Tag Archive - weekend


Why Big Weekend Worship Services are not the Goal of the Church

I’ve personally been following Jesus for more than 30 years and in full-time ministry now for more than 20 years and there are still times that I get frustrated and wish the Bible gave us more answers than it really does. The New Testament is notorious for being way more descriptive than prescriptive in its approach. It describes much of what happened during the early stages of this new movement called the Church getting off the ground but it shares very little about how we should be doing Church today.

For instance, even the idea of having deacons was a pragmatic response that the Apostles had in Acts chapter 6 to meet the need of running a feeding program so they could focus on what they were supposed to focus on. And churches have been mimicking this practice ever since.

That being said, it’s really interesting to me that the modern church has fallen in love with a practice that the New Testament doesn’t actually prescribe anywhere, weekend worship services.

Now don’t hear what I’m not saying. I’m a big proponent of churches providing meaningful, engaging and relevant weekend worship services. Not because that’s the mission of the church, but because it’s the most effective strategy in North America to expose people to the Gospel of Jesus Christ. In other words large weekend worship gatherings are a strategy, not the mission.

The Mission is the Goal not the Strategy

When you love a strategy more then you love the mission you’ve got the right recipe for a declining church. When the strategy stops working it’s not time to give up on the mission, it’s time to employ a new strategy. The mission of the church is not to get a bunch of people in a big room at one time for a great show, the mission of the church is to help people meet Jesus. Don’t get those two things confused.

Strategies are Designed to Serve the Mission not the other way around

Strategies are fine as long as they are effective in moving you towards the mission Jesus has already defined for His Church. The moment a strategy becomes a lid or a hindrance to accomplishing the mission it’s time for it to go. If your weekend worship service is no longer effective it’s time for it to change. And the easiest way to measure the effectiveness of the weekend worship service at your church is by measuring life-change. Are people meeting Jesus and are their lives changing as they get to know Him and follow Him?

Posted in Leadership, Spiritual Formation


What’s Wrong With Big Churches? Part-2

Some time ago I asked a simple question to the readers here at Helping Churches Make Vision Real, “What’s wrong with big churches?” As you can imagine I received some emotionally charged answers. But as I sifted through the responses there were 10 key issues that kept coming up.

In Part-1 of this post I briefly described each of these common criticisms of large churches with no added personal commentary, which I promised to add later. In this post I offer a few of my own thoughts and brief response to each of these top 10 complaints I received about large churches. If you want to understand my comments in context then read part-1 of the post.

#1 “It’s Difficult to Connect with People”

I’ve seen a lot of small seemingly friendly churches where it’s difficult to “break in” and connect. There is a big difference between being a friendly church and a church where you have friends. The key is does the church have a strategy to help guests take the next step towards involvement and discipleship?

#2 “The Pastor doesn’t Know Me”

One of the reasons that the average church in America has less than 80 people in attendance is because that’s the amount of people that one pastor can typically take care of by themselves. Jethro gave his son-in-law Moses some great advice in Exodus 18:13-26. Stop trying to do all of the work of leading God’s people alone. They shouldn’t all be coming to you. It’s bad for you and it’s bad for them. Learn to delegate and empower other leaders to join you and share the burden of leadership (paraphrase).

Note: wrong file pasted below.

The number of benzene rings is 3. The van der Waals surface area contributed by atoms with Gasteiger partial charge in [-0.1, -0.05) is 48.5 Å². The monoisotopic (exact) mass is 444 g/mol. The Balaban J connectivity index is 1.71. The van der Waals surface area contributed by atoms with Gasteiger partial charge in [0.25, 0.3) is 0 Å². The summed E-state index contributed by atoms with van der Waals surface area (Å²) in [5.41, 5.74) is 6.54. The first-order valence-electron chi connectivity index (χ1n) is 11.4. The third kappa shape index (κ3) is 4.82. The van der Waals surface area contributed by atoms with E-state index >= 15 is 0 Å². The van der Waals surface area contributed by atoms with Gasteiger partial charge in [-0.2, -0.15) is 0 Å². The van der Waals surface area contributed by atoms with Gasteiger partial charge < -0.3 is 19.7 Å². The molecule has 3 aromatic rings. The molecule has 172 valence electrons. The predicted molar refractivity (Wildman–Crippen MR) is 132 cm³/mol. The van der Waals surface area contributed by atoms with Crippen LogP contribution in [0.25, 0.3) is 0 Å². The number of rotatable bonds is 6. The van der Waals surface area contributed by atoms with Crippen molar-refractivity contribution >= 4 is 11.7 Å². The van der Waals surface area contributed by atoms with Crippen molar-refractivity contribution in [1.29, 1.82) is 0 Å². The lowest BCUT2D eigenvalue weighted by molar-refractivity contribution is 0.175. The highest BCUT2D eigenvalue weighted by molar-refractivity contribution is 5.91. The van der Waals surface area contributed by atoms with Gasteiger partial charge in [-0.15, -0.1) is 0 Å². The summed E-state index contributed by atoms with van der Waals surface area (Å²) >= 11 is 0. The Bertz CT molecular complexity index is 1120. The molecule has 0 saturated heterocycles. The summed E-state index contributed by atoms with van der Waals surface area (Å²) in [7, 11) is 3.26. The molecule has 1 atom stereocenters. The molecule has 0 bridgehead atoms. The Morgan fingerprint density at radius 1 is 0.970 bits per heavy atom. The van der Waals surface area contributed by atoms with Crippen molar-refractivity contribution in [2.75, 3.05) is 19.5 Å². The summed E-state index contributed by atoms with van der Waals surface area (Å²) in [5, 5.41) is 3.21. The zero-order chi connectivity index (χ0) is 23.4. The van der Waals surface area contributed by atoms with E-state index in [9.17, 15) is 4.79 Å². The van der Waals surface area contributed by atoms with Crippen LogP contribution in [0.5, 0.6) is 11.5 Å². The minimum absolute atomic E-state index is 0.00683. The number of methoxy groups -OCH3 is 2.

#3 “It’s all about the Budget and the Buildings”

Generosity is one of the key indicators of spiritual maturity. A church that doesn’t consistently talk about and lead their people to be generous is going to have a difficult time funding the expansion of the Gospel.

#4 “The Staff are always Changing”

In a growing church there are always going to be new staff added as a part of the growth. There will also naturally be staff that fit during a particular season who simply don’t have the capacity to lead in the next season of ministry as the church grows and a different skill-set is needed.

#5 “They only care about Numbers not Discipleship”

Simply put growth and numbers matter. Every number has a name and every name has a story. It’s important for churches to count people because people count. I’d rather see more people in a church than less people in a church and I’d rather see more people in heaven, than less people in heaven.

#6 “They Build Consumers not Disciples”

Spiritual maturity probably isn’t what you think it is. It’s not an emotional experience, an intellectual exercise, or acquiring more knowledge. Jesus tells a parable about two houses that were built, one on a foundation of sand and the other on a stone foundation. In both cases the builders heard the Word of God, but only one of the builders put what he heard into action. Could it be that spiritual depth according to the Scriptures is simply putting God’s Word into action? It’s not what you know it’s what you do with what you know.

#7 “They’ve turned the Church into a Business”

You’re right, the Church isn’t a business; it’s the body and bride of Christ. But that doesn’t mean that great financial stewardship, planning and strategies, structure, good operational or human resource practices are unbiblical. Read the book of Proverbs. The church hasn’t ripped off the business world; the business world has ripped off the book of Proverbs. It’s time we take it back and lead more wisely.

#8 “The Sermons are a Mile Wide & an Inch Deep”

Effective communicators understand how to take complex ideas and make them simple to understand and applicable to everyday life. Jesus was a master at this, and He was actually winsome in his approach. The Pharisees didn’t think Jesus was very deep either. They just thought He knew how to attract a crowd. You can’t do much with a crowd of people if you don’t know how to attract a crowd

#9 “All they care about is the Weekend Show”

The number 1 reason that people come to church in America is that a friend invites them. And research shows that 7 out of 10 people who don’t attend church in America have never been invited to church. Wow. The easiest way to share Jesus with the people that matter most to you is to invite them to a church that shares the Gospel and gives people the opportunity to respond and say yes to following Jesus.

#10 “They’re really Lousy at Communication”